Andrew Kenny, physicist and mechanical engineer: South Africa faces energy calamity on two fronts. First is the disaster of Eskom. Second, and potentially worse, is the disaster of our REIPPPP (Renewable Energy Independent Power Producers’ Procurement Programme) and our lunatic IRP 2018 (Integrated Resource Plan). If the market could choose, our future electricity would be nuclear followed by coal, and perhaps gas or imported hydro in the future. There would be no wind or solar on the grid.
[Note by Howard "Cork" Hayden, physicist: Solar and wind are basically worthless without stabilization from the grid. Left to themselves, but with HUGE battery backup, they "could" run the zoo, but the backup systems would have to be able to provide FULL power for days --- occasionally weeks --- at a time. By contrast, a battery backup system to handle conventional power --- increased baseload (possibly all-nuclear) to include charging the batteries at times of low demand --- would have to store about 20% of one day's energy and deliver about 20% of the power demand. Civilization is far more likely to disintegrate from do-gooders trying to save the world from putative climate change than it is from people using fossil fuels.]
[Note by John Shanahan, civil engineer: In the USA, states are vying with each other to be first to have 100% renewable power with no fossil fuel backup. If political leaders don't come to their senses before installing all those wind turbines and solar panels and stick with fossil fuels and nuclear for baseload energy, their costs for electricity will go up, energy stability and reliability will go down and their global adversaries will be jumping for joy that their enemy is destroying itself - already happening in Germany.]
Michael Shellenberger, Founder - President of Environmental Progress: The question is not how humans can gain absolute mastery, since that’s impossible, but rather which machines, on balance, deliver the most good with the least harm. On that metric, nuclear power has always been, inherently, the safest way to power civilization. Michael Shellenberger is an excellent advocate for nuclear power, for improving life for people around the world and for protecting the environment and nature in general. This is an excellent article for people around the world.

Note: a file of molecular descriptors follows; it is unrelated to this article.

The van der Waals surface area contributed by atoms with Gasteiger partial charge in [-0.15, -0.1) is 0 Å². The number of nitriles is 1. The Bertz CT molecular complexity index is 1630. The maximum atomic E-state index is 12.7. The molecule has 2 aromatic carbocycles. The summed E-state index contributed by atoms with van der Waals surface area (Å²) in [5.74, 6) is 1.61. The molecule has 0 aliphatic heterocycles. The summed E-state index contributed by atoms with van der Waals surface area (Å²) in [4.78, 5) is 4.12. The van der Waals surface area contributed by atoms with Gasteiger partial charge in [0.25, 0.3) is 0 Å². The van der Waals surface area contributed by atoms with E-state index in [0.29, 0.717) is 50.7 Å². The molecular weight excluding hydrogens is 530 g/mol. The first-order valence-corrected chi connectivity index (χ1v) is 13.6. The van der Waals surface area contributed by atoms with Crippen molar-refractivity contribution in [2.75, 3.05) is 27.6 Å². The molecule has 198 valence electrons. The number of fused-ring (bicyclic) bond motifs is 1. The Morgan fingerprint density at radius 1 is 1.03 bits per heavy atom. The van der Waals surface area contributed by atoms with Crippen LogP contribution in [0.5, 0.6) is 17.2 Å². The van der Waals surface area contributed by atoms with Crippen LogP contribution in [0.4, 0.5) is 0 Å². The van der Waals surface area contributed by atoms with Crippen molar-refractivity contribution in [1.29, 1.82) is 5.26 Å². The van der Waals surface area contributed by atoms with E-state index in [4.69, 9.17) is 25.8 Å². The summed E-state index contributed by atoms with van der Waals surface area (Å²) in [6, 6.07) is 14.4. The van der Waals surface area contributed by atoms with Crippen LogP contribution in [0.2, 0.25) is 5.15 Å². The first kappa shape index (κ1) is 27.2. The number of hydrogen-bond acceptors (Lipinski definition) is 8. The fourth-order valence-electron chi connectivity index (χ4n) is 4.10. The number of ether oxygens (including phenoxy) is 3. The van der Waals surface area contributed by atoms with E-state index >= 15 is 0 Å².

Rob Jeffrey, Economic Risk Consultant: Poverty is the single highest social cost to society. There are only three major policy objectives: a) poverty alleviation, b) reducing inequality and c) reducing unemployment. Emerging economies require electricity energy sources that offer security of supply at the lowest possible cost. Conclusion: Unless emerging countries that have fossil fuels use them it will heavily prejudice their future growth and result in increased unemployment and poverty. Renewables and carbon tax are contrary to objectives. They are both taxes on the poor.
David Wojick, Committee For A Constructive Tomorrow, CFACT, Washington, D.C., Ph.D. Philosophy of Science and Mathematical Logic, B.Sc. Civil Engineering: I doubt the average customer will be excited about coughing up a billion dollars just so the greens can feel good by forcing use of solar energy. But the utility loves it because, as a regulated monopoly, the more money they spend the more guaranteed profit they make. I can see their stock price and executive salaries going up as a result. Simply put, this is battery trickery.